The Talos Principle – Review (PC)

Hailed from the heavens with fanfares aplenty, The Talos Principle debuted on Steam last week. This digital second coming took on the form of a first person puzzler with a deep world and a philosophical jack hammer. Sadly, I found this FPPAFC (First Person Puzzler Analogy For Christianity) to be lackluster.

First off let me say that I found it to be lackluster only because of the hype it generated before release. With others describing it as  “superb”, “phenomenal”, “a masterpiece” it is hard to expect anything less than a golden God  of an experience.

Its environments are beautiful, with each new area having a different aesthetic and lending itself to this image of a lost world to which you are the only remnant. Shaders and lighting make eveything look simply drool-worthy, and the visual design makes it remarkably easy to find your way around. Couple this with the hidden data terminals and audio logs around the world and it actually becomes quite enjoyable to just wander around each environment.
The Talos Principle is purely a puzzle solving affair,  as you jam electronics, reroute lasers and manipulate time, all while some unseen God figure talks cryptically about “The Tower”. The puzzles are adequate. if a little too simple, and each puzzle only took around two to three minutes at most. The difficulty curve rises gradually enough to allow the non-linear progression to work, which is a  welcome feature meaning  we never got stuck or gave up.

The game features a rich back story, with data logs on every level revealing a little bit about the outside world, the laboratory you were created in and what happened to them both. This information is presented in the form of a library assistant A.I that has becomedamaged over the years. While the script can be puzzling, or obtuse, at times, it was pulled off well enough to keep me hanging on for more information.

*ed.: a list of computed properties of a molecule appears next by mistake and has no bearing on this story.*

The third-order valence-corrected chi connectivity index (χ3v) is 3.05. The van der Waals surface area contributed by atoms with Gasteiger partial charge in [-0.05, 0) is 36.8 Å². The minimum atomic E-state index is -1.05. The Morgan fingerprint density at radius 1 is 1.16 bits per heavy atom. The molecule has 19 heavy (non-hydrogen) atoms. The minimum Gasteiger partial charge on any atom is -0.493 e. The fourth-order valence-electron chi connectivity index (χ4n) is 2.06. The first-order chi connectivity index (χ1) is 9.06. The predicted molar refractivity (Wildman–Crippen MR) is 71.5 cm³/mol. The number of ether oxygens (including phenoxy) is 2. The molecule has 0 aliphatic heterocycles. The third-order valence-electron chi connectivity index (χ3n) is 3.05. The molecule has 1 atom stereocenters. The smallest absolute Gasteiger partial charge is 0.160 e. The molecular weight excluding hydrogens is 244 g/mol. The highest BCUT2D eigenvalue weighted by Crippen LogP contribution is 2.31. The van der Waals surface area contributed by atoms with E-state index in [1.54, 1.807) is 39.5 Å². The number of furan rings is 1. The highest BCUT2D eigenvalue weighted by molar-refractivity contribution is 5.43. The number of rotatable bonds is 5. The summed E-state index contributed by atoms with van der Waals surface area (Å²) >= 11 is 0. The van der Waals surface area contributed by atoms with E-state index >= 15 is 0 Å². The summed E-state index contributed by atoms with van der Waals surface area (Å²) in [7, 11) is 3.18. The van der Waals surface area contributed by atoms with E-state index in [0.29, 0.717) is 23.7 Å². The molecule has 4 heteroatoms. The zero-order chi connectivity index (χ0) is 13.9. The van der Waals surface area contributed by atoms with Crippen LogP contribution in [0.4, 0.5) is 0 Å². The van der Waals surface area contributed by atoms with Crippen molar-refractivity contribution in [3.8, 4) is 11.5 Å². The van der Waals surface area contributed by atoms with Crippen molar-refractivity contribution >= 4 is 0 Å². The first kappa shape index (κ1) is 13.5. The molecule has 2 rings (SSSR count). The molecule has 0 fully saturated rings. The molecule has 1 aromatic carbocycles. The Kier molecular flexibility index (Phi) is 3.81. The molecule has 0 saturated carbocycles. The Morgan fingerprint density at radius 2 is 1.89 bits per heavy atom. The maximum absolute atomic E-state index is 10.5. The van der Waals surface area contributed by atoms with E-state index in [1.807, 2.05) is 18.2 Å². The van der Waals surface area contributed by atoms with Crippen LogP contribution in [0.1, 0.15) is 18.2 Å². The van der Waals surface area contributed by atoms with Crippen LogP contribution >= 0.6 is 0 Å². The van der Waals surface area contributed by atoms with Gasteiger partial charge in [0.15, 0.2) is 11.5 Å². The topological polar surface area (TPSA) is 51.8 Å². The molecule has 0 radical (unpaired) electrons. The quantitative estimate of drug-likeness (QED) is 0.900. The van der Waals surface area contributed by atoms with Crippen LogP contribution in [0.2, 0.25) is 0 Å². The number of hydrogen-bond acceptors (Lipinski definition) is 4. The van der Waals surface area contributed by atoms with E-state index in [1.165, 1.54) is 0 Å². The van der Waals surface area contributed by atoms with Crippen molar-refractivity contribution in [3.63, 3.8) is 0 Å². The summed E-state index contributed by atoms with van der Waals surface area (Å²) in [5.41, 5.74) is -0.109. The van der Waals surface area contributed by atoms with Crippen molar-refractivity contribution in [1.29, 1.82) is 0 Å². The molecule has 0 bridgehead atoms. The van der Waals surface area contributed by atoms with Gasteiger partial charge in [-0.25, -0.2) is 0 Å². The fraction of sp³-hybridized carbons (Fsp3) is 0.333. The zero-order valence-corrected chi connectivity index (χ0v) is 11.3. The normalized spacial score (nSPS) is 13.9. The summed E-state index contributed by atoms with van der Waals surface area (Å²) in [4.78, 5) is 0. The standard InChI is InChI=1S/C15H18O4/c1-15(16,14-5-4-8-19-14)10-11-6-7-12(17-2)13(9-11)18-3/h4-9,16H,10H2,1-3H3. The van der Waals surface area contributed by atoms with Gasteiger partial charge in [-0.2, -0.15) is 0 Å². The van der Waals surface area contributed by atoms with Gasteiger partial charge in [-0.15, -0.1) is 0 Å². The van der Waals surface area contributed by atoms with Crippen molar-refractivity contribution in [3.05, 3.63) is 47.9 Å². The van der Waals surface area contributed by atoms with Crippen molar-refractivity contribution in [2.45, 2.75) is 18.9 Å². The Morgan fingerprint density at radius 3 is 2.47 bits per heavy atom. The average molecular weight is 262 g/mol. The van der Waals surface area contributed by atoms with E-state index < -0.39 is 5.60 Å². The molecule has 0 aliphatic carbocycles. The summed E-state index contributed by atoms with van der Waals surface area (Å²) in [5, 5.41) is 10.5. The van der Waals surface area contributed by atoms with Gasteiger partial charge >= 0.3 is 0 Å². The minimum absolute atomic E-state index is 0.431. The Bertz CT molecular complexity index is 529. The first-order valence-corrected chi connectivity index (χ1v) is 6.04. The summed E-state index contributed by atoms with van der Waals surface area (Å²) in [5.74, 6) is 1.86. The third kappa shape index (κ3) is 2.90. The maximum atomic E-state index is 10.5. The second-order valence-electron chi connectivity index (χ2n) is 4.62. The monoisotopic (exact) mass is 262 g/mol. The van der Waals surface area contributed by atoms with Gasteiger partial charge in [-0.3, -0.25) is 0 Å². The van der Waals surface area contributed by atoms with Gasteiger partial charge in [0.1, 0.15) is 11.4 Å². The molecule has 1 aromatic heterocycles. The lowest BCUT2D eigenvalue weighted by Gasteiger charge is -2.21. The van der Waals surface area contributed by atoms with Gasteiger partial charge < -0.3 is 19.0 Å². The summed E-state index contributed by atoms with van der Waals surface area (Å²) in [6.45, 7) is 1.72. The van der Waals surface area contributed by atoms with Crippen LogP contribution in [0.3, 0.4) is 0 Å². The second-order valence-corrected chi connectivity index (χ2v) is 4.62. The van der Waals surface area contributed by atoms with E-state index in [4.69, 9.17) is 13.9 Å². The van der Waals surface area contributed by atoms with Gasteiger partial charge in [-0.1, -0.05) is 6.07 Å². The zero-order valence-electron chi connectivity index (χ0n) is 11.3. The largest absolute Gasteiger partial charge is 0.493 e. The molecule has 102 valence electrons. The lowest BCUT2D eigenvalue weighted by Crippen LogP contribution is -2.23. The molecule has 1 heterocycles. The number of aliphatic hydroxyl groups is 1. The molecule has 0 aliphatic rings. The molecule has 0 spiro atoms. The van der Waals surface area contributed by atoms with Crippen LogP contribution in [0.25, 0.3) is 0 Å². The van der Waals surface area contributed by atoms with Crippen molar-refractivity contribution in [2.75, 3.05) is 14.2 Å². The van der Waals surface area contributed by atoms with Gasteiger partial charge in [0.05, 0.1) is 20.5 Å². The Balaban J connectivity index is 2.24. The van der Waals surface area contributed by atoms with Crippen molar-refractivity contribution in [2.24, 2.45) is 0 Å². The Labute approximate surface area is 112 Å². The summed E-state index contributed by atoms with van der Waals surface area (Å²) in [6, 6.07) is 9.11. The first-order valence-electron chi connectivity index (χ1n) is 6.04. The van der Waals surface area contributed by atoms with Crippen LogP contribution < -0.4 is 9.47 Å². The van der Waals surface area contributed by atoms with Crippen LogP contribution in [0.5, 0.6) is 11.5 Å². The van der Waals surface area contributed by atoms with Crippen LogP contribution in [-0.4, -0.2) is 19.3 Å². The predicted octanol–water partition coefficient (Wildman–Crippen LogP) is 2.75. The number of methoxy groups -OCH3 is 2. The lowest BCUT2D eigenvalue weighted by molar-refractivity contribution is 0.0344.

It can feel incredibly frustrating to search through the worlds for the hidden data terminals only to find they are mostly corrupted, with whole sections of text replaced with numbers. Sure, it adds to the mystery but it becomes irritating after a while. 

Eloheim is the god figure of The Talos Principle who claims to have created all the worlds for you to live in but warns you of “The Tower”.  His voice usually rings with biblical power and severity but in some levels it just feels like a disappointed father.

The biggest downside to The Talos Principle is that no matter how great it looked, no matter how invested the plot kept us, it was hard to get excited about it. The puzzles are usually too short and simple to really get into., or to give a feeling of reward.  The environments may be gorgeous but are too similar to break each area up.  And, whilst I enjoyed the non-linear progression, the fact that it required me to do certain missions in order, made it feel unrequired.

The Talos Principle is a victim of its own high praises. It truly is a good game, but I cannot say that I found it to be “phenomenal” or a “masterpiece”.  Puzzle game fans should definitely still scoop it up, but adjust your expectations before diving in.